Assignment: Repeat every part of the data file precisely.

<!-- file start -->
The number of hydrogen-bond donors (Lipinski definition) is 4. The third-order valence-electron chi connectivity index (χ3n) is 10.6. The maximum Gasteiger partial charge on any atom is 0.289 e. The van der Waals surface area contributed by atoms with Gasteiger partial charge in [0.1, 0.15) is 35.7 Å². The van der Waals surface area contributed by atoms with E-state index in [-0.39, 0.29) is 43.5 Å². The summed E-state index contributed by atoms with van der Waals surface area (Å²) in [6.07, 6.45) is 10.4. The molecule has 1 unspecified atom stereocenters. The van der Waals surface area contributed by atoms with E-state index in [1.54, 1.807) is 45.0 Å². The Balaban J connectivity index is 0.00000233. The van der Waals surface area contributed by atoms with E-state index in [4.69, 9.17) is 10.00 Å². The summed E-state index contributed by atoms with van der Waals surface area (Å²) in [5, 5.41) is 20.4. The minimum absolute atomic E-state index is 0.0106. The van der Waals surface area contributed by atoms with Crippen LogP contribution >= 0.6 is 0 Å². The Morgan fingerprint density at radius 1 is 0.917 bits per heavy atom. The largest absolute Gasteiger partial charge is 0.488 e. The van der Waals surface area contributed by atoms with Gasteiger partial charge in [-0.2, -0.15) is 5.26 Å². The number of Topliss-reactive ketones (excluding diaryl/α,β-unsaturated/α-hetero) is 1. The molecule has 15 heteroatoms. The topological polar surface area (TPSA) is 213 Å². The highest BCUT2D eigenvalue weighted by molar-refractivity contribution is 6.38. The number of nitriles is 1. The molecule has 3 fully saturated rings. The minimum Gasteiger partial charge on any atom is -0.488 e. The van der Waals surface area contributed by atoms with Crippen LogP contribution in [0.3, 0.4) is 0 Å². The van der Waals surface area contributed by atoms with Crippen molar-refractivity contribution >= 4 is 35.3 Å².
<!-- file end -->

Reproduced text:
The number of hydrogen-bond donors (Lipinski definition) is 4. The third-order valence-electron chi connectivity index (χ3n) is 10.6. The maximum Gasteiger partial charge on any atom is 0.289 e. The van der Waals surface area contributed by atoms with Gasteiger partial charge in [0.1, 0.15) is 35.7 Å². The van der Waals surface area contributed by atoms with E-state index in [-0.39, 0.29) is 43.5 Å². The summed E-state index contributed by atoms with van der Waals surface area (Å²) in [6.07, 6.45) is 10.4. The molecule has 1 unspecified atom stereocenters. The van der Waals surface area contributed by atoms with E-state index in [1.54, 1.807) is 45.0 Å². The Balaban J connectivity index is 0.00000233. The van der Waals surface area contributed by atoms with E-state index in [4.69, 9.17) is 10.00 Å². The summed E-state index contributed by atoms with van der Waals surface area (Å²) in [5, 5.41) is 20.4. The minimum absolute atomic E-state index is 0.0106. The van der Waals surface area contributed by atoms with Crippen LogP contribution >= 0.6 is 0 Å². The Morgan fingerprint density at radius 1 is 0.917 bits per heavy atom. The largest absolute Gasteiger partial charge is 0.488 e. The van der Waals surface area contributed by atoms with Gasteiger partial charge in [-0.2, -0.15) is 5.26 Å². The number of Topliss-reactive ketones (excluding diaryl/α,β-unsaturated/α-hetero) is 1. The molecule has 15 heteroatoms. The topological polar surface area (TPSA) is 213 Å². The highest BCUT2D eigenvalue weighted by molar-refractivity contribution is 6.38. The number of nitriles is 1. The molecule has 3 fully saturated rings. The minimum Gasteiger partial charge on any atom is -0.488 e. The van der Waals surface area contributed by atoms with Crippen LogP contribution in [0.3, 0.4) is 0 Å². The van der Waals surface area contributed by atoms with Crippen molar-refractivity contribution >= 4 is 35.3 Å².